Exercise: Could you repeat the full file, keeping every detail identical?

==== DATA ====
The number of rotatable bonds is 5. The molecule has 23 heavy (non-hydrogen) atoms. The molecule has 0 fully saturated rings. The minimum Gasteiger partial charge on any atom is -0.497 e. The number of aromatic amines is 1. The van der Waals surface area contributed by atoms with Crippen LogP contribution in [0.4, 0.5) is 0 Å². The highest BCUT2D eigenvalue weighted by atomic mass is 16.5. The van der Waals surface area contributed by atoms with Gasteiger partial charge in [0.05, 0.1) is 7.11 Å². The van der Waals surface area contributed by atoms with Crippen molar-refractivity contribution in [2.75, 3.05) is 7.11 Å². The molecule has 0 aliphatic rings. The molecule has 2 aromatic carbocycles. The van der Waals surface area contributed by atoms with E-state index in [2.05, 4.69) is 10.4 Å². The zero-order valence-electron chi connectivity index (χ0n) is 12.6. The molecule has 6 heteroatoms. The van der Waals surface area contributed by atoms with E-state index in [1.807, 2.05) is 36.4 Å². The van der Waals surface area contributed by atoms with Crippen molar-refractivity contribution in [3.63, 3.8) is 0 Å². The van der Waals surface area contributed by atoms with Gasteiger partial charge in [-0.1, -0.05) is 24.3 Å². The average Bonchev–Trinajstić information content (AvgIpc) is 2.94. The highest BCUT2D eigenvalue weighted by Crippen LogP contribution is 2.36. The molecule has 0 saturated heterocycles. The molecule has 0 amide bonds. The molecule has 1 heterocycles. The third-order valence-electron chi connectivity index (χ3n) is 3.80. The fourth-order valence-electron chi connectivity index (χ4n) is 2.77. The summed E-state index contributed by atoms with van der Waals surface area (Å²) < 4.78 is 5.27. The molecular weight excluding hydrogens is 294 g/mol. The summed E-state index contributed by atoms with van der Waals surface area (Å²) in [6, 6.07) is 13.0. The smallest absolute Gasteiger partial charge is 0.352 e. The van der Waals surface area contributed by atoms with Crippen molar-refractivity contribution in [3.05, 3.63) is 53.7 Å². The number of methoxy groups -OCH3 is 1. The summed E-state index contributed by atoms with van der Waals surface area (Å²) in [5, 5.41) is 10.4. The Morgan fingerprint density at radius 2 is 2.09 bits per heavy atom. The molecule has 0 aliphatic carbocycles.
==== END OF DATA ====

The number of rotatable bonds is 5. The molecule has 23 heavy (non-hydrogen) atoms. The molecule has 0 fully saturated rings. The minimum Gasteiger partial charge on any atom is -0.497 e. The number of aromatic amines is 1. The van der Waals surface area contributed by atoms with Crippen LogP contribution in [0.4, 0.5) is 0 Å². The highest BCUT2D eigenvalue weighted by atomic mass is 16.5. The van der Waals surface area contributed by atoms with Gasteiger partial charge in [0.05, 0.1) is 7.11 Å². The van der Waals surface area contributed by atoms with Crippen molar-refractivity contribution in [2.75, 3.05) is 7.11 Å². The molecule has 0 aliphatic rings. The molecule has 2 aromatic carbocycles. The van der Waals surface area contributed by atoms with E-state index in [2.05, 4.69) is 10.4 Å². The zero-order valence-electron chi connectivity index (χ0n) is 12.6. The molecule has 6 heteroatoms. The van der Waals surface area contributed by atoms with E-state index in [1.807, 2.05) is 36.4 Å². The van der Waals surface area contributed by atoms with Crippen molar-refractivity contribution in [3.63, 3.8) is 0 Å². The van der Waals surface area contributed by atoms with Gasteiger partial charge in [-0.1, -0.05) is 24.3 Å². The average Bonchev–Trinajstić information content (AvgIpc) is 2.94. The highest BCUT2D eigenvalue weighted by Crippen LogP contribution is 2.36. The molecule has 0 saturated heterocycles. The molecule has 0 amide bonds. The molecule has 1 heterocycles. The third-order valence-electron chi connectivity index (χ3n) is 3.80. The fourth-order valence-electron chi connectivity index (χ4n) is 2.77. The summed E-state index contributed by atoms with van der Waals surface area (Å²) < 4.78 is 5.27. The molecular weight excluding hydrogens is 294 g/mol. The summed E-state index contributed by atoms with van der Waals surface area (Å²) in [6, 6.07) is 13.0. The smallest absolute Gasteiger partial charge is 0.352 e. The van der Waals surface area contributed by atoms with Crippen molar-refractivity contribution in [3.05, 3.63) is 53.7 Å². The number of methoxy groups -OCH3 is 1. The summed E-state index contributed by atoms with van der Waals surface area (Å²) in [5, 5.41) is 10.4. The Morgan fingerprint density at radius 2 is 2.09 bits per heavy atom. The molecule has 0 aliphatic carbocycles.